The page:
The Salem Witch Trials judges were several men who served as judges during the Salem Witch Trials in 1692.
On May 27, 1692, Sir William Phips appointed nine of the colony’s magistrates to serve as judges on the newly created Court of Oyer and Terminer. The court was created specifically to handle the growing number of cases in the Salem Witch Trials.
According to a letter that Sir William Phips sent to the Earl of Nottingham in October of 1692, he chose these specific men for the job because they “were persons of the best prudence and figure that could then be pitched upon.”
These judges had a lot in common. They were wealthy merchants and high ranking militia officers. All nine had been judges for years and were all members of the Governor’s Council. Six of them were also related by marriage and five of them had attended Harvard, a training ground for young ministers, yet none of them became ministers.
According to Emerson W. Baker in his book, A Storm of Witchcraft, these nine judges were considered the elite of the Massachusetts Bay Colony:
“As a group, the judges represented the proverbial 1 percent – the merchant elite who were wealthy, intermarried, and exercised power in social, political, and military circles. In short, they were the superrich of Massachusetts. Simply calling them ‘merchants’ shortchanges them…Most had considerable political experience, having served as deputies and assistants in the General Court.”
Baker points out that they were also all middle aged, with Sewall the youngest at 40, while Richards, 67, and Stoughton, 60, were the oldest and the rest were between forty-five and fifty-three.
The judges served on the Court of Oyer and Terminer until it was dissolved in October of 1692. Then on November 25, 1692, the General Court passed legislation creating the Superior Court of Judicature and various lower courts.
Five of the nine Court of Oyer and Terminer judges were then appointed to the Superior Court of Judicature to hear the remaining witchcraft cases.
It’s not exactly clear why some of the judges were chosen for the Superior Court at the time while others were not, but some of the judges who were not chosen were later appointed to the court after the trials had ended.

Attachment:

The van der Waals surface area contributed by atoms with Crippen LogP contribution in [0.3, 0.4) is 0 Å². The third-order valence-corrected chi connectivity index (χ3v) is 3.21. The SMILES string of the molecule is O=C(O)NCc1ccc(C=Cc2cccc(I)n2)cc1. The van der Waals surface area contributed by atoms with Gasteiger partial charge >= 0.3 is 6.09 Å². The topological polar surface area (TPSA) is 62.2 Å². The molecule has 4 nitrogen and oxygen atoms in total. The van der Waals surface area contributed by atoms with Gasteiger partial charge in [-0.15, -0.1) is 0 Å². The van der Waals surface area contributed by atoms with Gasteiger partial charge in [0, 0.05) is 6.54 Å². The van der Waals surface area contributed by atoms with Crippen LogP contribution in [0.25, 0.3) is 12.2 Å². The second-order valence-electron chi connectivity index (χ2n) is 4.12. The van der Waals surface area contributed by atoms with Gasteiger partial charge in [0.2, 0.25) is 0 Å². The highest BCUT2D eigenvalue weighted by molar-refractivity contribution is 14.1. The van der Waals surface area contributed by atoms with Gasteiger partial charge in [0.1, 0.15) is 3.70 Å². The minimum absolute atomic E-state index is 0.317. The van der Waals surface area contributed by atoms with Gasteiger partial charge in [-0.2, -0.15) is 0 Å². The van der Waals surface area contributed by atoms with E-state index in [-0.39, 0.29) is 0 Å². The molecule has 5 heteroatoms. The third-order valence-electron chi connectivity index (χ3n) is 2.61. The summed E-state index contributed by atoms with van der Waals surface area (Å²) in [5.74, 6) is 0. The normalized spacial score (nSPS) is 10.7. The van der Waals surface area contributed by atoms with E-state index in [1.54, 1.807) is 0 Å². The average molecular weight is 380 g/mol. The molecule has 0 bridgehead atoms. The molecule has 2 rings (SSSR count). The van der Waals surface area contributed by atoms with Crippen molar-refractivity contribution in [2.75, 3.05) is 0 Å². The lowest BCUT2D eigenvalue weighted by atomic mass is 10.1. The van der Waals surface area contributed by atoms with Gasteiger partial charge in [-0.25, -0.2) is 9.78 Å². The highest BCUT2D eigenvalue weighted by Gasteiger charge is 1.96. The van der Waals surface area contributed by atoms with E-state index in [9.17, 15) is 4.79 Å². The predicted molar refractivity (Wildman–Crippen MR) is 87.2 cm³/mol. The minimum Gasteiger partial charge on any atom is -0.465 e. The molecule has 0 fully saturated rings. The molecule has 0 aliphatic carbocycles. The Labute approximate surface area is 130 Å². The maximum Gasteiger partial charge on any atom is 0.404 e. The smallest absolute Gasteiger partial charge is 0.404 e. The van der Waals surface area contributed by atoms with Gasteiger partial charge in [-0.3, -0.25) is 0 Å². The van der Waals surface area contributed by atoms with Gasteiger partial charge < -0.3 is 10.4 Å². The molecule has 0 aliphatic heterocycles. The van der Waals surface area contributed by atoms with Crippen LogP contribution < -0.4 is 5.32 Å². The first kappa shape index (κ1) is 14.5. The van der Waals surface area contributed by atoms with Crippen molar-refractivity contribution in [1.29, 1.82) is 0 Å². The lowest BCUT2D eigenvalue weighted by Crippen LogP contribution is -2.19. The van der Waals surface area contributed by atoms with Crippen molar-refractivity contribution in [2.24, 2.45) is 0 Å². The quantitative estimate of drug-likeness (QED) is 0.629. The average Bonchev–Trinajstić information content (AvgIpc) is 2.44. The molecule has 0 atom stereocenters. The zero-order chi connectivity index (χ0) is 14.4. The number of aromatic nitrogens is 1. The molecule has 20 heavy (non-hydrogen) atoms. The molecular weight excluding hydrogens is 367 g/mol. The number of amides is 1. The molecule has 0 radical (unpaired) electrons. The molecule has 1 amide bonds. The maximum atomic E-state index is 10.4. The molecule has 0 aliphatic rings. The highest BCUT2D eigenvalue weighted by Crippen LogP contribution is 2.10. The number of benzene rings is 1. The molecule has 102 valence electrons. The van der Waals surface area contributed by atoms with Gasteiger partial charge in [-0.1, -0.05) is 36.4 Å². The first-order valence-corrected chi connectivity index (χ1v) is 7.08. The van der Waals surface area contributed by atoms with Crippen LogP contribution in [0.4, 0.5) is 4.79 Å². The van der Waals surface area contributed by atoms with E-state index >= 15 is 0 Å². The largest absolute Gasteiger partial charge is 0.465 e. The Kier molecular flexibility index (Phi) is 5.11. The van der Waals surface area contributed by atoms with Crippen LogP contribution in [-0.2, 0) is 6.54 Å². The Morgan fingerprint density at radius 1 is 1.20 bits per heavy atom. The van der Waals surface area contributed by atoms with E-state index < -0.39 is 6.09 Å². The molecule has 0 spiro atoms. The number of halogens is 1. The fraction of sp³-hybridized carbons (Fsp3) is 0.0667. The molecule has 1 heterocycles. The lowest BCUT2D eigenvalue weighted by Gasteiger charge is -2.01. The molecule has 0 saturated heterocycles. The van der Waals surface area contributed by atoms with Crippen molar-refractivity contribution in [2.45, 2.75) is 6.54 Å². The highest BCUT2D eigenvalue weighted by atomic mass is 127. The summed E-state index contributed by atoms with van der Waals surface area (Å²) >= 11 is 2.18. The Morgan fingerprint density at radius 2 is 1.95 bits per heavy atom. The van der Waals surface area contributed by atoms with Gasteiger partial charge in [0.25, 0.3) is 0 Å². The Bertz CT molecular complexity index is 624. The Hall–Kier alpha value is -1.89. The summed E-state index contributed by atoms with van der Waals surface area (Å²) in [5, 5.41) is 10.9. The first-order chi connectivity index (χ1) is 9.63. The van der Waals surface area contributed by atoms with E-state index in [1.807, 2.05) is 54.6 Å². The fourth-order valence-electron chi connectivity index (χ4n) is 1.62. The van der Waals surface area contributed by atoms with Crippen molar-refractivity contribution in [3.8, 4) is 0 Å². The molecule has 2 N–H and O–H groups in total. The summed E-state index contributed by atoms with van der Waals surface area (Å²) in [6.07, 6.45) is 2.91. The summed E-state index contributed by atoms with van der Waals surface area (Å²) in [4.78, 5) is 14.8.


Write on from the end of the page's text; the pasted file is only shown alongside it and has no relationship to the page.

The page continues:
The following is a list of names of the Salem Witch Trials judges:
Judges at the Examinations:
Court of Oyer and Terminer Judges
William Stoughton, Chief Magistrate
Superior Court of Judicature Judges
William Stoughton, Chief Magistrate
William Stoughton, Chief Magistrate:
Stoughton was born in 1631 and graduated from Harvard in 1650. He continued his education at Oxford in England where he received a Masters in Art in 1653.
In 1662, Stoughton returned to the Massachusetts Bay Colony and lived in Dorchester, where he served as a clergyman.
From 1671 to 1674, Stoughton served as a selectman in Dorchester and then served as commissioner for the United Colonies from 1674 to 1676.
In 1676, Stoughton was sent to England with Peter Buckley, speaker of the House of Representatives, to prevent attempts by Robert Mason, proprietor of the neighboring Province of Maine, to have the Massachusetts Bay Colony’s charter revoked.
From 1680 to 1686, Stoughton served again as commissioner for the United Colonies.
In 1686, Stoughton was appointed to the Governor’s council, which assisted Andros in governing the newly created Dominion of New England.
In March of 1687, Stoughton was appointed Judge Assistant by Governor Joseph Dudley.
On May 14, 1692, Stoughton was appointed Lieutenant Governor of Massachusetts and later that month, on May 27, he was then appointed chief magistrate of the Court of Oyer and Terminer.
Stoughton is believed to be the person responsible for allowing the use of spectral evidence in the court during the Salem Witch Trials.
Stoughton served on the Court of Oyer and Terminer until was dissolved in October of 1692.
On December 22, 1692, Stoughton was then appointed as the first Chief Justice of the Massachusetts Supreme Court and heard the remaining witchcraft cases.